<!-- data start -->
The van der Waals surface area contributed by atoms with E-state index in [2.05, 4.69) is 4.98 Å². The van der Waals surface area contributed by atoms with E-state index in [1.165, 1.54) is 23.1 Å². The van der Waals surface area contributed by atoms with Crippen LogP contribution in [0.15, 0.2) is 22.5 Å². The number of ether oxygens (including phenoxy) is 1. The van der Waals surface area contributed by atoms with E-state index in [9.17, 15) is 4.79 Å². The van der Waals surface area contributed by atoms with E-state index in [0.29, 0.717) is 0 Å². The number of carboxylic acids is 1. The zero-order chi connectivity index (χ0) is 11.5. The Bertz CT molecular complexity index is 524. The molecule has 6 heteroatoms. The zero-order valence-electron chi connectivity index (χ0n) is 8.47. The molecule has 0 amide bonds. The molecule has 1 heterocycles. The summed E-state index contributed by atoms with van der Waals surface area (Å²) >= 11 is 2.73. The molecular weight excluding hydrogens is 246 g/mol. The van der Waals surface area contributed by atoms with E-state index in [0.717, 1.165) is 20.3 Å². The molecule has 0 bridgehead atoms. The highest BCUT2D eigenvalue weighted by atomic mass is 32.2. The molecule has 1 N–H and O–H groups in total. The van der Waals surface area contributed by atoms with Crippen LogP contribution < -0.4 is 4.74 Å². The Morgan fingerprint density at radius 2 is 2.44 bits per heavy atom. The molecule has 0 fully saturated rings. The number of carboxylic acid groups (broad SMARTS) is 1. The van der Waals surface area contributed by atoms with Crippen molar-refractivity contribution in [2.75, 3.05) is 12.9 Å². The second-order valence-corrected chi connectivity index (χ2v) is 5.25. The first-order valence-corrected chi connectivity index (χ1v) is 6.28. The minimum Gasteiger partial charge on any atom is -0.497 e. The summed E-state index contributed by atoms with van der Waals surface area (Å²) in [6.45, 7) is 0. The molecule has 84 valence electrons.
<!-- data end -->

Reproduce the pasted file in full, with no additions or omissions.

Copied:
The van der Waals surface area contributed by atoms with E-state index in [2.05, 4.69) is 4.98 Å². The van der Waals surface area contributed by atoms with E-state index in [1.165, 1.54) is 23.1 Å². The van der Waals surface area contributed by atoms with Crippen LogP contribution in [0.15, 0.2) is 22.5 Å². The number of ether oxygens (including phenoxy) is 1. The van der Waals surface area contributed by atoms with E-state index in [9.17, 15) is 4.79 Å². The van der Waals surface area contributed by atoms with E-state index in [0.29, 0.717) is 0 Å². The number of carboxylic acids is 1. The zero-order chi connectivity index (χ0) is 11.5. The Bertz CT molecular complexity index is 524. The molecule has 6 heteroatoms. The zero-order valence-electron chi connectivity index (χ0n) is 8.47. The molecule has 0 amide bonds. The molecule has 1 heterocycles. The summed E-state index contributed by atoms with van der Waals surface area (Å²) >= 11 is 2.73. The molecular weight excluding hydrogens is 246 g/mol. The van der Waals surface area contributed by atoms with E-state index in [0.717, 1.165) is 20.3 Å². The molecule has 0 bridgehead atoms. The highest BCUT2D eigenvalue weighted by atomic mass is 32.2. The molecule has 1 N–H and O–H groups in total. The van der Waals surface area contributed by atoms with Crippen LogP contribution < -0.4 is 4.74 Å². The Morgan fingerprint density at radius 2 is 2.44 bits per heavy atom. The molecule has 0 fully saturated rings. The number of carboxylic acid groups (broad SMARTS) is 1. The van der Waals surface area contributed by atoms with Crippen molar-refractivity contribution in [2.75, 3.05) is 12.9 Å². The second-order valence-corrected chi connectivity index (χ2v) is 5.25. The first-order valence-corrected chi connectivity index (χ1v) is 6.28. The minimum Gasteiger partial charge on any atom is -0.497 e. The summed E-state index contributed by atoms with van der Waals surface area (Å²) in [6.45, 7) is 0. The molecule has 84 valence electrons.